I am well aware that articles on health and safety and related topics tend to deprecate the legislation, but I am not going to go there. The truth of the matter is that accidents at work, not infrequently, have horrible consequences for the victims. They may also result in the employer being prosecuted in the criminal courts and in civil claims for compensation.
In this article I intend to review three key documents that are relevant to the gamekeeper. These are: the landowner’s risk assessment, the shoot manager’s risk assessment and the shoot’s lone worker policy. If at this point you have no knowledge of these then your landowner, shoot manager (if they are somebody different to the landowner) and you have some paperwork to do and, just as important, some thoughtful preparation for the contents of this. This process is not just a box-ticking exercise; it must be a meaningful, genuine attempt to assess risks and manage them. There may come a moment when the existence of the documents that are produced will avoid an accident, minimise its consequences, or even avoid criminal and civil law liabilities.
Turning first to the landowner’s land risk assessment, the landowner has a responsibility to inform his gamekeeper of the dangers present on his land, be it in fields, woods, uncultivated areas, and in buildings and structures. The main hazards should be listed, together with appropriate actions designed to reduce the risk in each case. In this ‘overview’ article I cannot set out all possible risks and, in any event, these are likely to be specific to the land that is subject to the assessment. However, the model assessment would include a chart setting out the general nature of the hazard, the description of the hazard, the action to be taken by the gamekeeper to reduce the risk of it, and the source of information about it.
A general hazard might be something like ‘uneven ground’. A description of the hazard might assess most of the ground as fairly flat with banks, culverts, ditches, an old marl pit, and badger setts being likely to create hazards around access and use. The gamekeeper might then be advised to familiarise himself with the access ways and the land, to wear appropriate boots, and to drive or ride with particular care in appropriate vehicles within sensible limitations. If this sounds simplistic, you should think of the number of accidents involving quad bikes that occur in rural areas.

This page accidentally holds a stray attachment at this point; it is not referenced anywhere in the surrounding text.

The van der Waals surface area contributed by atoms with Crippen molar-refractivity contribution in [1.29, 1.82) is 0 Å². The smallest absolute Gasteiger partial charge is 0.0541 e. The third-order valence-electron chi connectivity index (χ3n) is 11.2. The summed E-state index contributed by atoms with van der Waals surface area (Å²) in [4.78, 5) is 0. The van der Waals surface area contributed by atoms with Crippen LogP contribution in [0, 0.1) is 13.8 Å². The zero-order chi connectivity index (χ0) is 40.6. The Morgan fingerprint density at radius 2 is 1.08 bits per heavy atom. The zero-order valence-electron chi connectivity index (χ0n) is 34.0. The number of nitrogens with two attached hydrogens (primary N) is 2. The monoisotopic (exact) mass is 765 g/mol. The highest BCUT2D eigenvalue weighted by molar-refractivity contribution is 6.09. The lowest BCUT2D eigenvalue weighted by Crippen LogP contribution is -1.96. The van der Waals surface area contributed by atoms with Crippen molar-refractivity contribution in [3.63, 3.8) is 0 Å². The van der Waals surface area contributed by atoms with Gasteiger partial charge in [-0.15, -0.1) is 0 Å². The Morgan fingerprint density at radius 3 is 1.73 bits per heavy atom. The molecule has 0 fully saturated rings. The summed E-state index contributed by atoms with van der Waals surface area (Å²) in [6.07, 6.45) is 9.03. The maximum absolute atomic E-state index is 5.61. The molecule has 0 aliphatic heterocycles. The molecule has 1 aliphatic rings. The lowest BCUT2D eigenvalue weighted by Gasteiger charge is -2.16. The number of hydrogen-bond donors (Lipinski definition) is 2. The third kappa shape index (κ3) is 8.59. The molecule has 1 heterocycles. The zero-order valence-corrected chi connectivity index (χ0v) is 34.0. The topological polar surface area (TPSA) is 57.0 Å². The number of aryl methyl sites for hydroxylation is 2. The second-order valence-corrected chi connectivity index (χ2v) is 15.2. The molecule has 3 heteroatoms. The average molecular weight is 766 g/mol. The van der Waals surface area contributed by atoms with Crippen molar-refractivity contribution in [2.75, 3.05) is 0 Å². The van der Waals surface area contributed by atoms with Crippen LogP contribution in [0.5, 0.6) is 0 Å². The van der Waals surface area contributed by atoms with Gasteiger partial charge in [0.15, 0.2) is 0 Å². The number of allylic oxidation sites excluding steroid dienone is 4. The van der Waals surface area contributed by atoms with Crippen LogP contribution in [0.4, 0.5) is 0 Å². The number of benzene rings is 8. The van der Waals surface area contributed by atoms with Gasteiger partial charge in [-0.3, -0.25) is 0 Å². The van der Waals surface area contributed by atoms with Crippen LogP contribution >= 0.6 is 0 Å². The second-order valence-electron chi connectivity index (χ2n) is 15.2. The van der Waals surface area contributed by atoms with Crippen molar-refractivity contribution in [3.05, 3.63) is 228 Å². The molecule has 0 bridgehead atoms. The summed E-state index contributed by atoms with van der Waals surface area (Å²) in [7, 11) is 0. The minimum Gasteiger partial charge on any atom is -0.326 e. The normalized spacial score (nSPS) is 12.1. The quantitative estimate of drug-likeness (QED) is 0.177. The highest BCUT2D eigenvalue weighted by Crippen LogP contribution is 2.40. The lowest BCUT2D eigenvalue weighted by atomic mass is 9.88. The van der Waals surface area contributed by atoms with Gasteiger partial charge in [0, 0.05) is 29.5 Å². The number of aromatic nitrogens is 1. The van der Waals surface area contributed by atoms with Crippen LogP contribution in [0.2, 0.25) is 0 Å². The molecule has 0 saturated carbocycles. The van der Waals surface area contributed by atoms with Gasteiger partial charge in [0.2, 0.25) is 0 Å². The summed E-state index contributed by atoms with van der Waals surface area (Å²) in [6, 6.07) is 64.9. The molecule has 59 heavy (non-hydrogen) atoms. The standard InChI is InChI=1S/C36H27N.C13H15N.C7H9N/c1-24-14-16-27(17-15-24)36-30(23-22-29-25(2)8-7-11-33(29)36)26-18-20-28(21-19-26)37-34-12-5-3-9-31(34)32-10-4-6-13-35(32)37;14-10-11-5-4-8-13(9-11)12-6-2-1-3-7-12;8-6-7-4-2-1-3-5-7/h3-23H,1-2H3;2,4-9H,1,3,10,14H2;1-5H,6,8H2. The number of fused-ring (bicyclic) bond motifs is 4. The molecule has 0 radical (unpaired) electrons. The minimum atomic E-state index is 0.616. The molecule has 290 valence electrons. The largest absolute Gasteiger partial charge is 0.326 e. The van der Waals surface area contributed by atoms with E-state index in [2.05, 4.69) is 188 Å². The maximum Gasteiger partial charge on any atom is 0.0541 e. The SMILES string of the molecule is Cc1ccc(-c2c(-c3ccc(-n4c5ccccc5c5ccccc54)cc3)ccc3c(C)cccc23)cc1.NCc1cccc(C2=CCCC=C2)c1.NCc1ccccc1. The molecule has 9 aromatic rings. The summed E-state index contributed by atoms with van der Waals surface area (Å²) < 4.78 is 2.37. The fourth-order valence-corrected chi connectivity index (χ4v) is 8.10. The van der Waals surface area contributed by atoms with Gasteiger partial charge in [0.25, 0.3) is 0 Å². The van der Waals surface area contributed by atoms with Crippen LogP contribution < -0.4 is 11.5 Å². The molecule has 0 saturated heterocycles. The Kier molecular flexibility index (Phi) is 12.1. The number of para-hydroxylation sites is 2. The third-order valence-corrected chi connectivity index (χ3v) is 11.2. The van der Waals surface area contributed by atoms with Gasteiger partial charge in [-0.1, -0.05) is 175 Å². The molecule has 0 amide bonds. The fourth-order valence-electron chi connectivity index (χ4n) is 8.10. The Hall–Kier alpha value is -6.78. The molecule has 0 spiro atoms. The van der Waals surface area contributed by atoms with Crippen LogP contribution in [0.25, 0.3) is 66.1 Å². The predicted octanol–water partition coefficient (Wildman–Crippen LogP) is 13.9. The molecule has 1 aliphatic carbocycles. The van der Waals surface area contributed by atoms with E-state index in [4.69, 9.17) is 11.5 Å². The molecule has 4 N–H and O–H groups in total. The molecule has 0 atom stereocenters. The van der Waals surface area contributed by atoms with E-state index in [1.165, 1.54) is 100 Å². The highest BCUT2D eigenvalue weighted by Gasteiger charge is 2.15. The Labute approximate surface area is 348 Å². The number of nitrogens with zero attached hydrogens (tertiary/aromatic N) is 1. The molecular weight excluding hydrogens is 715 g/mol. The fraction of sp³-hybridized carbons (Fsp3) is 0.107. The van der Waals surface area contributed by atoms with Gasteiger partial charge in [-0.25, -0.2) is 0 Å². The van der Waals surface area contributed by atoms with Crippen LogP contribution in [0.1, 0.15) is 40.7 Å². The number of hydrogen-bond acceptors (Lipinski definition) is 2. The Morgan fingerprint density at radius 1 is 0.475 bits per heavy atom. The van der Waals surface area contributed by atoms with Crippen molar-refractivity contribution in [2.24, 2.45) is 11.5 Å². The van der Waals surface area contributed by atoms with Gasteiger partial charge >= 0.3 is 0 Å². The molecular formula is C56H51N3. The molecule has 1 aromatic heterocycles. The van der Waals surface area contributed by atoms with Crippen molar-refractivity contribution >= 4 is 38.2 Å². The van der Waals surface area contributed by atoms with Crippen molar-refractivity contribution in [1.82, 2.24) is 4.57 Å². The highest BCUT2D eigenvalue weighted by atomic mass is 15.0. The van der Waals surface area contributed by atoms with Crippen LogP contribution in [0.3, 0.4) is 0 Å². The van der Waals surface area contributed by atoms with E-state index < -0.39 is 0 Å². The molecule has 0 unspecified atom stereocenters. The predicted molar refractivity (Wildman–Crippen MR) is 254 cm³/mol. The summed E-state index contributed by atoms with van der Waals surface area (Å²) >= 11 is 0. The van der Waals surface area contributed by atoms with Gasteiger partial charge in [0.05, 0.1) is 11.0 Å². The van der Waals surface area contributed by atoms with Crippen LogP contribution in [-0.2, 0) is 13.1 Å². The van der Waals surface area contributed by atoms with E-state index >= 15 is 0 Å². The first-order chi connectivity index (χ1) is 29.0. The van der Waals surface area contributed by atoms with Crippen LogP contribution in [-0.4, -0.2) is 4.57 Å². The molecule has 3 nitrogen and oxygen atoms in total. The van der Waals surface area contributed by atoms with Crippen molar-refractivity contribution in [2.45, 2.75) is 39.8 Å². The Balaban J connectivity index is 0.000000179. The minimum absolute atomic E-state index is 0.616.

This assessment would need a section on woodland and forest hazards, and the Forestry Commission has a relevant dangerous tree policy. The FC also has an informative safety advice card relevant to another section on ‘bites and stings’. The description of hazards under this section would include such hazards as ticks, which are liable to cause Lyme disease. Action to be taken to reduce this particular hazard would include instructions to tuck trousers into socks, or to wear gaiters, to deter ticks, to self-inspect the body and to seek prompt medical advice if Lyme symptoms are observed. Again, this may sound simplistic, but I personally know of two men who nearly died as a result of Lyme so it’s always wise to be cautious.
There are, of course, numerous other hazard sections to any landowner’s risk assessment which will cover weather, driving all sorts of vehicles, human features, human litter and fly tipping, dog faeces and, of course, farming, forestry and shooting activities and the hazards created by members of the public. My list is far from exhaustive and one farm or estate will differ from another depending on its characteristics and the activities that take place on it.